Trump administration ‘satisfied’ with China purchases: Adviser

China has increased purchases of commodities as part of its phase one trade deal, Trump adviser says ahead of review.

US soybeans
Soya beans typically account for about half of China's United States farm imports, and after a slow start, Chinese importers booked more than $2.5bn in US soy purchases over the eight weeks to the end of July [File: Aleksandra Michalska/Reuters]

White House economic adviser Larry Kudlow says the administration of United States President Donald Trump is satisfied with China’s progress in meeting commitments to purchase US goods in a phase one trade deal, signalling that the pact will survive an initial review on Saturday.

China “is now really picking their imports of our commodities – which is a great boon, by the way, for the US agriculture and farm sector,” Kudlow told reporters at the White House on Thursday, recounting US Trade Representative Robert Lighthizer’s comments to Trump.

Lighthizer and Chinese Vice Premier Liu He will conduct the first semiannual review of the trade deal’s implementation in a videoconference on Saturday.

Despite rapidly rising tensions between Washington and Beijing over the coronavirus pandemic, a security crackdown in Hong Kong, US sanctions against Chinese companies and officials and human rights issues in Xinjiang Province, the phase one trade deal, signed on January 15, has weathered the storm.

“We have big differences with China on other matters, but regarding the phase one trade deal, we are engaging,” Kudlow said.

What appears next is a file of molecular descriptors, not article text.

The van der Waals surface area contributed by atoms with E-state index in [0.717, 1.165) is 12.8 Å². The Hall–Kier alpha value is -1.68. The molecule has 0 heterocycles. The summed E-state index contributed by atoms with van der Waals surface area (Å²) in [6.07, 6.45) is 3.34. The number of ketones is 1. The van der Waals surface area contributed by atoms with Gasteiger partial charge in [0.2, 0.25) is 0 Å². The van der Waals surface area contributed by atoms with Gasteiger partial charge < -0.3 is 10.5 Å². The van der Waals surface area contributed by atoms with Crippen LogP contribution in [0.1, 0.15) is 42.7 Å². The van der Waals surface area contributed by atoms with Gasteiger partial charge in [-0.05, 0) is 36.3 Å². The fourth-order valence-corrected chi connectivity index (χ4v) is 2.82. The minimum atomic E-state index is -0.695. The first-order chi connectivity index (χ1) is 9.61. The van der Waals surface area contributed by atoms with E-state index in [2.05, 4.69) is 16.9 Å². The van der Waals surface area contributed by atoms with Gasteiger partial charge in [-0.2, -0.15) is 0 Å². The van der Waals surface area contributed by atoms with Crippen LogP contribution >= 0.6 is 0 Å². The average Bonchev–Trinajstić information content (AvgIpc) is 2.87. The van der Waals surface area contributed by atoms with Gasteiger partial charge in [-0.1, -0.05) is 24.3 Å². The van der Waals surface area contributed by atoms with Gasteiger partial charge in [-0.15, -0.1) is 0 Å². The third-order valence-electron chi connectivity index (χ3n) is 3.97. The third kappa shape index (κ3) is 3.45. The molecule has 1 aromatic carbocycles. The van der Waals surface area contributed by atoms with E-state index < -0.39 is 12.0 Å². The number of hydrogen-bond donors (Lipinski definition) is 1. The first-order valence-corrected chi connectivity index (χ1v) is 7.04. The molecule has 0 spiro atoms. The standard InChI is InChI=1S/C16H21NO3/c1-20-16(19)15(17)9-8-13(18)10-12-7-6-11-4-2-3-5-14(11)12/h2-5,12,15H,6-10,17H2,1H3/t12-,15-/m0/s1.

Amid the coronavirus pandemic, China’s purchases of US farm and manufactured goods, energy and services have gotten off to a slow start and are well behind the pace needed for a promised increase of $77bn this year and $200bn over two years.

Farm produce

But Lighthizer has told Trump that China is now buying more than 40 percent of US commodity exports, compared to about 20 percent in the baseline year of 2017, Kudlow said.

Under the deal, China had agreed to buy $36.5bn worth of US farm produce this year, a 50 percent increase above 2017 levels. 

By end-May, China’s imports were running behind 2017 levels. But Chinese buyers have started increasing purchases this year of a range of farm imports, sealing record deals in corn and meat imports, prompting some optimism among agriculture traders.

Soya beans typically account for about half of China’s US farm imports, and the vast bulk of buying comes in the last three months of the year when supplies from top grower Brazil dry up.

After a slow start, Chinese importers booked more than $2.5bn in US soy purchases over the eight weeks to the end of July, a Reuters analysis of trade data showed.

Source: Reuters